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Published on : Friday, August 19, 2016
VisitScotland’s new Chair John Thurso is a man of impeccable Scottish pedigree. He was born John Sinclair in Caithness, and became the fifth generation of his family to represent the area in the House of Commons.
He still sleeps in the room in the family home where he was born. Indeed, his great, great, great, great grandfather was also Sir John Sinclair of Ullbster, renowned for recording the economic performance of Scotland in the Old and New Statistical Accounts, up to 1845.The present day Sir John of Ullbster, as 3rd Viscount Thurso, was an hereditary peer between 1994 until 1999, when the Labour Government abolished most hereditary peerages. In 2001, he was elected Liberal Democrat MP for Caithness, Sutherland and Easter Ross, until 2015 when he was defeated by the SNP’s Paul Monaghan. He returned to the House of Lords after winning a by-election to fill a vacancy for the remaining Liberal Democrat hereditary peers.
His Mum, the daughter of Colonel Robertson who led the Seaforth Highlanders in the First World War, was a PE teacher at Wick Academy before the Second World War and then into the 1950s.
However, he rejects any suggestion that he is ‘too pucka’ to be running Scotland’s tourism organisation. And he talks at length, and with passion, about his love for the hospitality industry and his achievement in building several prestigious hospitality businesses in the UK.
“Before stepping into politics, I was an hotelier all of my professional life. I absolutely know what it’s like to be there late at night looking after a difficult guest or worrying about the ‘under-departed’, the euphemism for those who hog their rooms while other guests have arrived and there’s nowhere for them to stay.”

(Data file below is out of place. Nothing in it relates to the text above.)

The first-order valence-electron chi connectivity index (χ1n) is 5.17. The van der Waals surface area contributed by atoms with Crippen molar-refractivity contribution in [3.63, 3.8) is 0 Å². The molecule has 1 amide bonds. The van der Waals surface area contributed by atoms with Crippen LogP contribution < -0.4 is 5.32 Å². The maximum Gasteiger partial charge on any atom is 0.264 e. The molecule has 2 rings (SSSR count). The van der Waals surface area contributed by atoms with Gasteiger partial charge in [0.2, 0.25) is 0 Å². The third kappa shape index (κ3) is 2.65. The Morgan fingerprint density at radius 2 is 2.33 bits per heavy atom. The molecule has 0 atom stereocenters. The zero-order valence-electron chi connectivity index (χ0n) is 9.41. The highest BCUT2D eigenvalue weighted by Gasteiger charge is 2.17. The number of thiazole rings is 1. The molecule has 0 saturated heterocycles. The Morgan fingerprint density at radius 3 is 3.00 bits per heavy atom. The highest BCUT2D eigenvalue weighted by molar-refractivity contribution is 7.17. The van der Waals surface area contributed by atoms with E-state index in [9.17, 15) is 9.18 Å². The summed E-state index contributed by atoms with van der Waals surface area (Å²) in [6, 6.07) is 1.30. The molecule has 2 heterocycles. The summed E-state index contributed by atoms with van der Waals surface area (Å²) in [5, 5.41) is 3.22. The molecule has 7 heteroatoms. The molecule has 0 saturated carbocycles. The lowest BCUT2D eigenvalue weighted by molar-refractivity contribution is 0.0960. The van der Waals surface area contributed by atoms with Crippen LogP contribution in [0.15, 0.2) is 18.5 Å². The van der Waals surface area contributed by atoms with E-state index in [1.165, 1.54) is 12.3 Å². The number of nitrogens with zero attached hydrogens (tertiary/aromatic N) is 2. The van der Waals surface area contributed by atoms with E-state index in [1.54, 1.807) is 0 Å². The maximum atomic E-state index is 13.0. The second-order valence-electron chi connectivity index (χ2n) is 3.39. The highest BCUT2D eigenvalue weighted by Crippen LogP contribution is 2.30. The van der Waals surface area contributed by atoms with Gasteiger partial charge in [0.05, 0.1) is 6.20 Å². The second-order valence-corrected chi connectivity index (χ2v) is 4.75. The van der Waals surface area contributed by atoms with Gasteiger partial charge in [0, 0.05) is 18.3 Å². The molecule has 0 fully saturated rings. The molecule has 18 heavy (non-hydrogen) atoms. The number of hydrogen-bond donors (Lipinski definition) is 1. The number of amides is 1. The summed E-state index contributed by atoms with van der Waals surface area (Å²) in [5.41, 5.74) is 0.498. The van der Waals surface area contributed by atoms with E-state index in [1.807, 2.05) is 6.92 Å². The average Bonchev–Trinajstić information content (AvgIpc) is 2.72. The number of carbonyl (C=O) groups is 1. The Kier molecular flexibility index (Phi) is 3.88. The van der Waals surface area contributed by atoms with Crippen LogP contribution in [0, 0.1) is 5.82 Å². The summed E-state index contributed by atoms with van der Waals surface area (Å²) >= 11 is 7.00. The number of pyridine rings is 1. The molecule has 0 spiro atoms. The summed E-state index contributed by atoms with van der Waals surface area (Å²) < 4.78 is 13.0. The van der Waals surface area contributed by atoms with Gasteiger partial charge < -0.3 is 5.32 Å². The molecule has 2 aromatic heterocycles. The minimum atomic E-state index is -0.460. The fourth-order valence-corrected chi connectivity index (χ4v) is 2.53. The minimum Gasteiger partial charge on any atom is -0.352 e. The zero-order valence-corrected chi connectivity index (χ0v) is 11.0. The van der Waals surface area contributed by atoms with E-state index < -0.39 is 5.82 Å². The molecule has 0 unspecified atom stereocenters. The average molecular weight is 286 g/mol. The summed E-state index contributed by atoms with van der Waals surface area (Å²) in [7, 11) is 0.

His knowledge of the hospitality industry and his leadership in building luxury hotel brands is second to none in Scotland, so he is ideally suited to understand the seasonal challenges and vagaries of the industry.
“I got into the hospitality business by accident really. I worked during the summer holidays. My father had turned a Caithness shooting lodge into a hotel and during the summer I would get a pound a day for washing the dishes. For a short period, it was a wonderful hotel.”
This was a lodge at Loch Dubh, near Altnabreac, in the remote peatbogs of the Flow County where the train halts on request on its northward journey to Wick and Thurso.
In the late 1960s, his careers master at Eton encouraged a long-haired 16-year-old who was not keen on joining the army, going to university or working in the City to look at a career in hospitality.
“I had this long list of what I didn’t want to do. The master opened up a drawer and pulled out a dusty application for the Reeves-Smith Scholarship to become a management trainee at The Savoy. He said: ‘What about hotels?’ And I couldn’t think of any reason not to look at this.”
After taking a gap year as a cowhand busting broncos on a Mid-West ranch, he went on to become a management trainee at The Savoy Group. It was five years of hard graft and learning: polishing crystal and perfecting table service, with a year in the massive kitchens, a year as a silver-service waiter, six months as a white-gloved bar tender, and then ending up on reception at Claridges Hotel, where he eventually became the reception manager. After a year in this role, he was sent to be the general manager of the Hotel Lancaster on the Champs-Elysees in Paris.
“There I was, a 27-year-old running a five-star hotel in the centre of Paris. The whole thing was a wonderful accident because a careers master had waved a dusty form at me.”